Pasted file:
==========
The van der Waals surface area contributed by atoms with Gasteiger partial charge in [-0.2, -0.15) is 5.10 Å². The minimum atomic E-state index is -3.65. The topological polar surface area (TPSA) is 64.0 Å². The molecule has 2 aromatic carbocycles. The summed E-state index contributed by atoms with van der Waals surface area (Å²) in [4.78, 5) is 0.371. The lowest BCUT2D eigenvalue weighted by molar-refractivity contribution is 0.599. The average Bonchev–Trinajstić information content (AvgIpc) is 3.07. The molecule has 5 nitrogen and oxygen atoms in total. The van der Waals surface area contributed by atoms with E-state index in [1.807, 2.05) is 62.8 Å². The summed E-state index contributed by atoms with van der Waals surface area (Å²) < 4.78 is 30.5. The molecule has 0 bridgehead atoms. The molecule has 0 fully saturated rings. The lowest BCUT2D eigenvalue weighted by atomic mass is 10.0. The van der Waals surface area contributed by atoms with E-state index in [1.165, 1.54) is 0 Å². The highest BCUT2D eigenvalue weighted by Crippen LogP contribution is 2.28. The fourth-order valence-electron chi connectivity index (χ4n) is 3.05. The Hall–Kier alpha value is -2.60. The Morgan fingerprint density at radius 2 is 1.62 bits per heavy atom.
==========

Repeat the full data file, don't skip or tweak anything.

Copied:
The van der Waals surface area contributed by atoms with Gasteiger partial charge in [-0.2, -0.15) is 5.10 Å². The minimum atomic E-state index is -3.65. The topological polar surface area (TPSA) is 64.0 Å². The molecule has 2 aromatic carbocycles. The summed E-state index contributed by atoms with van der Waals surface area (Å²) in [4.78, 5) is 0.371. The lowest BCUT2D eigenvalue weighted by molar-refractivity contribution is 0.599. The average Bonchev–Trinajstić information content (AvgIpc) is 3.07. The molecule has 5 nitrogen and oxygen atoms in total. The van der Waals surface area contributed by atoms with E-state index in [1.807, 2.05) is 62.8 Å². The summed E-state index contributed by atoms with van der Waals surface area (Å²) < 4.78 is 30.5. The molecule has 0 bridgehead atoms. The molecule has 0 fully saturated rings. The lowest BCUT2D eigenvalue weighted by atomic mass is 10.0. The van der Waals surface area contributed by atoms with E-state index in [1.165, 1.54) is 0 Å². The highest BCUT2D eigenvalue weighted by Crippen LogP contribution is 2.28. The fourth-order valence-electron chi connectivity index (χ4n) is 3.05. The Hall–Kier alpha value is -2.60. The Morgan fingerprint density at radius 2 is 1.62 bits per heavy atom.